By: Gunther Fiek
Posted by: Bob Chatelle

My uncle, aunt and cousin came to visit me a couple of months ago. They had traveled from Peru, my home country, to be with my family in Atlanta for a joyous occasion: my brother’s wedding. This was my uncle and aunt’s second time visiting me, they both came a couple of years ago, but this was my cousin’s first time visiting me since my incarceration. Last time I saw and spoke to her was roughly 17 years ago. After the visit we were able to speak over the phone a couple of times before her return home.

During the visit and phone calls we had lots to share and catch up as one can imagine. I can’t remember her exact age but she is probably about 5 or 6 years younger than I am. (Umm, I hope she’s not reading this). One of those things she shared was what impacted her the most from the visit: how young I looked compared to her brother and other friends my age that I grew up with in Peru. Her brother and I are three months apart and most of our mutual friends are around our same age ( give or take two or three years younger or older). Even many guys here seemed shocked after finding out how old I am since most would place me at around 10 years younger. I really do feel like 10 years younger and some days even more. But those few times that I decide to exercise, the full weight of every second, minute and day of my life leans me.

Back to my cousin … So my appearance is what impacted her the most. I told her that prison can do one of two things to you: either destroy or maintain you. Some individuals have asked me how I’ve been able to cope with, maintain myself together, every day knowing that I might never get out. It’s not just a matter of how one decides to do their time in a place such as this. It’s a matter of how fit you are physically, mentally and spiritually. You lack one or the other and you WILL fall apart. Its like three pillars holding together the foundation of who you are. If one of those pillars is to weak and in time crumbles, it will then bring everything else down with it. No one person is the same. We are all different. Therefore, the strength of each person’s three ‘pillars’ varies thus, the strength or weaknesses of each pillar does too. There needs to be a balance.

Mind, body and spirit. It’s what we call it in the martial arts. The strength of all three its what determines how much you can achieve and become as a martial artist. Anyone can learn how to punch and kick. But, does your techniques have power and are you physically fit to last a round or two? Are you mentally prepare to face any adversary? Do you have the will to keep going regardless what the outcome may be? In life, especially the one those of us endure in the environment I’m in, we face adversity, challenges and struggles everyday. Everyday is like a new match — a new fight.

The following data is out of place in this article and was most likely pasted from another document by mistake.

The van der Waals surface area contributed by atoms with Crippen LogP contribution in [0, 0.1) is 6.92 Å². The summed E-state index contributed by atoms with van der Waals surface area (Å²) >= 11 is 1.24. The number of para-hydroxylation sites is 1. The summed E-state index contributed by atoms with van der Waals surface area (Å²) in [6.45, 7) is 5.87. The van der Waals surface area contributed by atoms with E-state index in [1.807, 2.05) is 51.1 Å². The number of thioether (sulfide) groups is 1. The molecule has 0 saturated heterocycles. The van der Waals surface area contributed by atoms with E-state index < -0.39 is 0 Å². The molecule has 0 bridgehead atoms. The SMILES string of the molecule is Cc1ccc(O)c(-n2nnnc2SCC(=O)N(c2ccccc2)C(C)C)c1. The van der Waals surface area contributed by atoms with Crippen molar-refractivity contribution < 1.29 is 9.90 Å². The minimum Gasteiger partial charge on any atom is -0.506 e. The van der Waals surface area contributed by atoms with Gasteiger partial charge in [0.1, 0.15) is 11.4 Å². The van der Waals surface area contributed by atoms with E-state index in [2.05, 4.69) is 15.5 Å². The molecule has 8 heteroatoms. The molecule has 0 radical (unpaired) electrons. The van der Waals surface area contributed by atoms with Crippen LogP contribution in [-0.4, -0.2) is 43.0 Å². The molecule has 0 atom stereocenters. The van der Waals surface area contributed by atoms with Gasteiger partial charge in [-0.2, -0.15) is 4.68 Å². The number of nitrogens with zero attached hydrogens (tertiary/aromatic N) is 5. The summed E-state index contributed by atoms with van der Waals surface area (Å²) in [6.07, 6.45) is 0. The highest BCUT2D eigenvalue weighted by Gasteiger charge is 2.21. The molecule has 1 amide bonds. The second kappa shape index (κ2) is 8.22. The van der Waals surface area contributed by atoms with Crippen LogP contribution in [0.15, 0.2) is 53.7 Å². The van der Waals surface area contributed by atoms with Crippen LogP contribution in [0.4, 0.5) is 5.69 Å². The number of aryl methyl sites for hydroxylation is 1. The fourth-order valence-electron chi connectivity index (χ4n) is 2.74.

I’ve been serving time since November of 2000. The month and year I got arrested. And the key to having been able to serve every day of that time is by taking it one day at a time — one match and always ready for the next one. I believe that what has greatly contributed to that is that I was already working in building those pillars even years before my arrest. My faith and my martial arts training helped shape and give strength to what I call my ‘pillars of life’. Granted, we all reach a breaking point. An individual’s breaking point depends on the strength of each pillar and the balance between them. What holds your pillars of life together is call inner peace.

You see, unlike the ‘free world’, prison does not have a place where we can seek refuge from anything that may disturb that peace. We can’t move to a different home, neighborhood or city to find that peace. Here, we are surrounded by individuals with all kinds of personalities and beliefs. You are stuck here 24/7. When that peace in you is disturbed, it sends shock waves that threatens the integrity of one or all three pillars. That peace is like a shield that prevents external forces that may cause any of the pillars to tremble. And that peace can only be achieved by having peace with God.

Yes, I’m a religious person though I judge no one. My belief is how I’ve been able to achieve that inner peace, maintain it and continue to strengthen my pillars of life so that I’m able to continue building the foundation that sits on them. This philosophy is how I’ve managed to do every day I’ve already served and is preparing me for what is yet to come.